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Army investigates possible racist material sent to Redstone Arsenal personnel

Rep. Mo Brooks speaks at Chamber of Commerce Washington Update at Von Braun Center North Hall in Huntsville, Ala.

BOB GATHANY, AL.COM/TNS

By PAUL GATTIS | Alabama Media Group | Published: July 9, 2020

(Tribune News Service) — Following strong complaints from U.S. Rep. Mo Brooks, the U.S. Army said Wednesday night it is investigating how possible racist material was included in a handout for an Army initiative on equality.

The material was distributed to personnel at Redstone Arsenal, Brooks said in a Wednesday press release. It included a pyramid graphic that described President Trump’s “Make America Great Again” campaign slogan as an example of covert white supremacy.

Brooks, a Republican from Huntsville whose district includes the arsenal, said the material violated the Hatch Act, which limits certain political activities of federal employees.

Brooks sent a letter to Army Secretary Ryan McCarthy calling for an investigation. Trump was copied on the letter as well as U.S. Attorney General William Barr and Secretary of Defense Mark Esper among other high-ranking Washington officials.

An Army spokeswoman said the material handout as part of Project Inclusion “included two unapproved pages that were sent out in error and immediately recalled,” according to Army Times.

Redstone Arsenal did not respond to a request for comment from AL.com on Wednesday.

Project Inclusion, created in the aftermath of racial unrest across the country following the death of George Floyd in Minnesota, is a listening tour that began Wednesday at Redstone Arsenal in Huntsville. The event continued Thursday.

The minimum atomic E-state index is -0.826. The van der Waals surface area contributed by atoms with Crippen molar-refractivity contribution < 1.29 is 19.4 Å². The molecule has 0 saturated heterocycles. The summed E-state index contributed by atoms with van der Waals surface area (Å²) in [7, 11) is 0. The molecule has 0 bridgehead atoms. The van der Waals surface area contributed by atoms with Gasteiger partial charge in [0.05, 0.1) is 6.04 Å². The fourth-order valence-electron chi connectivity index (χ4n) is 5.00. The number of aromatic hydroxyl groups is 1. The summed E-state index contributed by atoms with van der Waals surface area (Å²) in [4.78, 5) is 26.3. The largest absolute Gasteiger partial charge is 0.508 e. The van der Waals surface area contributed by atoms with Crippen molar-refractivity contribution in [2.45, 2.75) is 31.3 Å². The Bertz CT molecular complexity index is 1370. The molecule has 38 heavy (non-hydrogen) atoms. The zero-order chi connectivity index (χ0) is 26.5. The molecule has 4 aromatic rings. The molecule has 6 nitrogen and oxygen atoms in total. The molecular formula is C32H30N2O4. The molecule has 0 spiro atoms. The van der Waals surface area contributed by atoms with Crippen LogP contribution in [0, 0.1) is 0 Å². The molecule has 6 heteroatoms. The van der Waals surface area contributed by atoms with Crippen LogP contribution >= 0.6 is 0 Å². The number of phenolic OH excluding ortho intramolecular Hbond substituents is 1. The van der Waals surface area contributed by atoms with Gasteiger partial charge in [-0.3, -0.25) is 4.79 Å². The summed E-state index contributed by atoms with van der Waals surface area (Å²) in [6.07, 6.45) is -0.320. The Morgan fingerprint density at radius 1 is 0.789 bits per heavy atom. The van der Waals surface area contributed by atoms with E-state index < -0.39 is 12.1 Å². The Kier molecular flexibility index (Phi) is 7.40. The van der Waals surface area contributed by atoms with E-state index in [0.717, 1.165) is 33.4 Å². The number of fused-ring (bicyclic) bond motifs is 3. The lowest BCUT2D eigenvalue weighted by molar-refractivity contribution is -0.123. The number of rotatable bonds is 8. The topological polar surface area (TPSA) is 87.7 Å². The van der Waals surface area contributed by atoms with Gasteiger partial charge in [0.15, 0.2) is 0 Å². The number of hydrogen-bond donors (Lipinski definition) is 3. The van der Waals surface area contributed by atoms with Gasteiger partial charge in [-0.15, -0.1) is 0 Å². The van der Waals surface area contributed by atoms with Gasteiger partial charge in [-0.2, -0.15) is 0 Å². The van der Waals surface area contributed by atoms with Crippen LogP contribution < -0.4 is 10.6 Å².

The pyramid graphic has a collection of words and phrases described as either overt white supremacy or covert. Examples of overt white supremacy, according to the chart, include “lynching,” “hate crime,” “the N-word,” “burning crosses” and “swastikas.”

The much broader covert word cloud includes — in addition to the Trump campaign slogan — phrases such as “prioritizing white voices as experts,” “calling the police on Black people,” “You don’t sound Black” and “Don’t blame me. I never owned slaves.”

Cynthia Smith, the Army spokeswoman, said in an email to Army Times that “slides — copied from a non-government website — included a word cloud with phrases that were intended to spark conversation; however, the document was predecisional and inappropriate for the discussion. The unapproved pages were in no way used as part of the ‘Your Voice Matters’ listening tour sessions.”

In his press release, Brooks said that, “Heads should roll” over the graphics.

“Numerous Redstone Arsenal employees have expressed outrage to me about the U.S. Army blatantly violating the Hatch Act and, in effect, labeling patriotic Americans ‘White Supremacists’ and racists if they say or do dozens of things outlined in the U.S. Army email,” Brooks said. 

“I aim to get to the bottom of this outrageous propaganda and see that those responsible are appropriately prosecuted and fired.”

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